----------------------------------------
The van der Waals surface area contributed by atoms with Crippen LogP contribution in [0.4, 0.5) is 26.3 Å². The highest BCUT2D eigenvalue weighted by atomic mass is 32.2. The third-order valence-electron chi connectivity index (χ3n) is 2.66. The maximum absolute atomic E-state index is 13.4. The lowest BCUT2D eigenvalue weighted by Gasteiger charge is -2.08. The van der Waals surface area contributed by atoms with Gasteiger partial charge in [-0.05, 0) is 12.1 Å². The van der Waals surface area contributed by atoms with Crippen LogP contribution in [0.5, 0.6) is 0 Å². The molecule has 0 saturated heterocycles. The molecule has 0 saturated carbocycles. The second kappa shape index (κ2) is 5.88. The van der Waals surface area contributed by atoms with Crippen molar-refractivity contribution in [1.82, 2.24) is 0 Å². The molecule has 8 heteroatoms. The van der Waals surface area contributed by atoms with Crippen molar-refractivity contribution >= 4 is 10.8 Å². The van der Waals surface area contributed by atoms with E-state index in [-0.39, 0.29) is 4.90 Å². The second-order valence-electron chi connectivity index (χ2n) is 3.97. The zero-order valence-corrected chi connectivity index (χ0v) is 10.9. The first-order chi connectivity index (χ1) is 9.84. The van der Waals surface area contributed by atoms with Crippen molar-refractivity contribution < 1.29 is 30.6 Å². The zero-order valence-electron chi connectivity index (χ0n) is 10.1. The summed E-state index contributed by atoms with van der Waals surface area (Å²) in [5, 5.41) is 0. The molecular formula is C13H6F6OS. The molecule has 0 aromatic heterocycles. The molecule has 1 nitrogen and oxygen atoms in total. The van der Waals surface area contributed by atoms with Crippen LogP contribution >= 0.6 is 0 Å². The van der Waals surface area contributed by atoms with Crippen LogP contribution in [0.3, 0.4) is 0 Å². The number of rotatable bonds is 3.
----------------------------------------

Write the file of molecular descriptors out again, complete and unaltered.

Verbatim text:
The van der Waals surface area contributed by atoms with Crippen LogP contribution in [0.4, 0.5) is 26.3 Å². The highest BCUT2D eigenvalue weighted by atomic mass is 32.2. The third-order valence-electron chi connectivity index (χ3n) is 2.66. The maximum absolute atomic E-state index is 13.4. The lowest BCUT2D eigenvalue weighted by Gasteiger charge is -2.08. The van der Waals surface area contributed by atoms with Gasteiger partial charge in [-0.05, 0) is 12.1 Å². The van der Waals surface area contributed by atoms with Crippen LogP contribution in [0.5, 0.6) is 0 Å². The molecule has 0 saturated heterocycles. The molecule has 0 saturated carbocycles. The second kappa shape index (κ2) is 5.88. The van der Waals surface area contributed by atoms with Crippen molar-refractivity contribution in [1.82, 2.24) is 0 Å². The molecule has 8 heteroatoms. The van der Waals surface area contributed by atoms with Crippen molar-refractivity contribution >= 4 is 10.8 Å². The van der Waals surface area contributed by atoms with E-state index in [-0.39, 0.29) is 4.90 Å². The second-order valence-electron chi connectivity index (χ2n) is 3.97. The zero-order valence-corrected chi connectivity index (χ0v) is 10.9. The first-order chi connectivity index (χ1) is 9.84. The van der Waals surface area contributed by atoms with Crippen molar-refractivity contribution < 1.29 is 30.6 Å². The zero-order valence-electron chi connectivity index (χ0n) is 10.1. The summed E-state index contributed by atoms with van der Waals surface area (Å²) in [5, 5.41) is 0. The molecular formula is C13H6F6OS. The molecule has 0 aromatic heterocycles. The molecule has 1 nitrogen and oxygen atoms in total. The van der Waals surface area contributed by atoms with Crippen LogP contribution >= 0.6 is 0 Å². The van der Waals surface area contributed by atoms with Crippen LogP contribution in [0.3, 0.4) is 0 Å². The number of rotatable bonds is 3.